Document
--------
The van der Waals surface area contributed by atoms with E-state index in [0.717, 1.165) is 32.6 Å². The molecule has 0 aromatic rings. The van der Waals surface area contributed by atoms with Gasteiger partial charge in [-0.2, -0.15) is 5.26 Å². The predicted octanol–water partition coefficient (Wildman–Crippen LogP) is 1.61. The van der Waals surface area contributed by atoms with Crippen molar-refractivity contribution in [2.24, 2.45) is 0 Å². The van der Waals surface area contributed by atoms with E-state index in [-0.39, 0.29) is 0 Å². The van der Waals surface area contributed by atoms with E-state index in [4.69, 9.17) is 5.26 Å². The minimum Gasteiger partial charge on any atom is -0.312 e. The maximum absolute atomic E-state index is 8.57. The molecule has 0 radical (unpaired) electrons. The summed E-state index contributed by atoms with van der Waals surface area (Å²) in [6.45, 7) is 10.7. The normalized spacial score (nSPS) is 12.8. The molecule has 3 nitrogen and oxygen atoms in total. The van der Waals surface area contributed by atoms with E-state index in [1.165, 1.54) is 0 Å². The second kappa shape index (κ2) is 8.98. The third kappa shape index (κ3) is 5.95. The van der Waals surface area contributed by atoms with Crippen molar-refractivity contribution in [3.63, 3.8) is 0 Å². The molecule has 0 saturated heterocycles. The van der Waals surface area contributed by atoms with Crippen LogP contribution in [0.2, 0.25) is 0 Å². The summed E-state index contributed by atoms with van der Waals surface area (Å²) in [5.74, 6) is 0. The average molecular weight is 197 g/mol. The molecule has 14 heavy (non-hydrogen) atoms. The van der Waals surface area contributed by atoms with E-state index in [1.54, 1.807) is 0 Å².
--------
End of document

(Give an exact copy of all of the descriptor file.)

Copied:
The van der Waals surface area contributed by atoms with E-state index in [0.717, 1.165) is 32.6 Å². The molecule has 0 aromatic rings. The van der Waals surface area contributed by atoms with Gasteiger partial charge in [-0.2, -0.15) is 5.26 Å². The predicted octanol–water partition coefficient (Wildman–Crippen LogP) is 1.61. The van der Waals surface area contributed by atoms with Crippen molar-refractivity contribution in [2.24, 2.45) is 0 Å². The van der Waals surface area contributed by atoms with E-state index in [-0.39, 0.29) is 0 Å². The van der Waals surface area contributed by atoms with E-state index in [4.69, 9.17) is 5.26 Å². The minimum Gasteiger partial charge on any atom is -0.312 e. The maximum absolute atomic E-state index is 8.57. The molecule has 0 radical (unpaired) electrons. The summed E-state index contributed by atoms with van der Waals surface area (Å²) in [6.45, 7) is 10.7. The normalized spacial score (nSPS) is 12.8. The molecule has 3 nitrogen and oxygen atoms in total. The van der Waals surface area contributed by atoms with E-state index in [1.165, 1.54) is 0 Å². The second kappa shape index (κ2) is 8.98. The third kappa shape index (κ3) is 5.95. The van der Waals surface area contributed by atoms with Crippen molar-refractivity contribution in [3.63, 3.8) is 0 Å². The molecule has 0 saturated heterocycles. The van der Waals surface area contributed by atoms with Crippen LogP contribution in [0.2, 0.25) is 0 Å². The summed E-state index contributed by atoms with van der Waals surface area (Å²) in [5.74, 6) is 0. The average molecular weight is 197 g/mol. The molecule has 14 heavy (non-hydrogen) atoms. The van der Waals surface area contributed by atoms with E-state index in [1.54, 1.807) is 0 Å².